- A review of more than 1,000 schools in two Arizona counties found that COVID-19 outbreaks were 3.5 times more likely in schools without mask mandates, according to the U.S. Centers for Disease Control and Prevention. That study identified 191 outbreaks among the schools. Of those, 113 or 24 percent of schools with no mask requirements had an outbreak compared to 16 outbreaks (8 percent) in the 210 schools with mandates from the beginning of the school year.
- Another CDC study of 520 counties nationwide found that those with mask mandates saw new cases rise at less than half the rate of those without mandates. In counties with mandates, they were adding 16 daily cases per 100,000 school children compared to 35 cases per day per 100,000.
In Michigan, anecdotal evidence also suggests there are more outbreaks in districts without mask mandates: 177 of 289 current outbreaks, or 61 percent, occurred in districts without a mask requirement, even though just 35 percent of students statewide attend class in those districts.
In Macomb County, 11 of the 12 current reported outbreaks have occurred in the 242 schools not covered by a mandate, or 4.5 percent. There is one reported outbreak among the 59 schools (1.7 percent) that have a mandate.
In neighboring Oakland County, where the health department issued a mask requirement for all schools, there are nine reported outbreaks among 325 schools, or 2.8 percent.
Mandates still enacted, albeit locally
In the absence of a statewide mandate, 15 of 45 local health departments — and numerous school districts — have adopted local policies, and been deluged with anger from upset parents and community members.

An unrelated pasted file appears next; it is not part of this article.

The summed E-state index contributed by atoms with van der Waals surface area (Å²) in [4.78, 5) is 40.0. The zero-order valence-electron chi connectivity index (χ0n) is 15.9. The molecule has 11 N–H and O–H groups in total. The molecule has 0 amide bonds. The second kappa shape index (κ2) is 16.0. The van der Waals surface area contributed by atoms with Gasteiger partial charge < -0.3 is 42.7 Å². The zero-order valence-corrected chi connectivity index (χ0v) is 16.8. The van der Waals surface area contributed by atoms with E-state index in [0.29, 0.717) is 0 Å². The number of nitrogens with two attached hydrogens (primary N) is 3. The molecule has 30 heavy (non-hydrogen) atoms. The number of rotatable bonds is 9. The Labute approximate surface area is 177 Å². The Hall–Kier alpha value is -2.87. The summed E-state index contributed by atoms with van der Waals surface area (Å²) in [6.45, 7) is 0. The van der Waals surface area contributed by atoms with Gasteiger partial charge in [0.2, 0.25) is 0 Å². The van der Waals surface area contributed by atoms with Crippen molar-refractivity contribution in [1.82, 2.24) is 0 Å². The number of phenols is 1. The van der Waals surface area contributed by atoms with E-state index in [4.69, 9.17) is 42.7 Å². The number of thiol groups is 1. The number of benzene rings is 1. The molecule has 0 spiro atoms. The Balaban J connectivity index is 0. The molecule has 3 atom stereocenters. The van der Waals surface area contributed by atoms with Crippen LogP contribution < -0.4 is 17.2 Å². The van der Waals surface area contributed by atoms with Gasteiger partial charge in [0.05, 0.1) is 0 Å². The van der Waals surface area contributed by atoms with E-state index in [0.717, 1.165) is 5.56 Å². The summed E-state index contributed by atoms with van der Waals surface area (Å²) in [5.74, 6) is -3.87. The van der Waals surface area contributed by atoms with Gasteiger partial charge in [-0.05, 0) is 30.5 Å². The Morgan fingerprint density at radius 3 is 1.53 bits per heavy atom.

“We have so much work to do and the politicization is making it so much harder to do,” said Robert McCann, director of the K12 Alliance, a school advocacy group in southeast Michigan.
“All of our educators are saying, ‘We’re following the orders of health experts,” he said. “We aren’t health experts.”
In recent weeks, anger has spilled over at public meetings and an enraged motorist tried to run a Kent County health official off the road.
This week, Whitmer signed the state’s $70 billion budget that included GOP-backed language that would deny funding to local health departments that issued mask mandates — a provision Whitmer said is unconstitutional but nonetheless caused a handful of agencies to drop their mandates.
The confusion — and fear over “angry protest mobs” “bullying local officials” — prompted Michigan Association of Local Public Health to ask the state to issue a statewide mandate.
Speaking to Bridge on Wednesday, the group’s director, Norm Hess, said he understands Whitmer’s dilemma.
“We recognize and respect that there are many other factors that she needs to consider before she uses a (mandate) of that significance,” he said.
One of those factors is public sentiment: Even though 57 percent of people support mask mandates in public places, far fewer want a statewide mandate on schools.
According to a recent poll for the Detroit Regional Chamber, nearly half of parents — 46 percent — feel parents should decide whether their child wears a mask to school.
Just 30 percent of parents feel the state or local government should make the call and 15 percent would prefer the schools to decide on mandates.
The divide on masks and mandates is split by party: Even though there is overall support for mask mandates in public places, 65 percent of Republicans oppose them, while 92 percent of Democrats support them, he said.
"If you look at it from the political perspective, the Whitmer administration appears to reflect where the voters are,” said Czuba, who conducted the poll.
The Republicans vying for a shot to run against Whitmer in 2022 have all made her pandemic policies a centerpiece of their campaigns.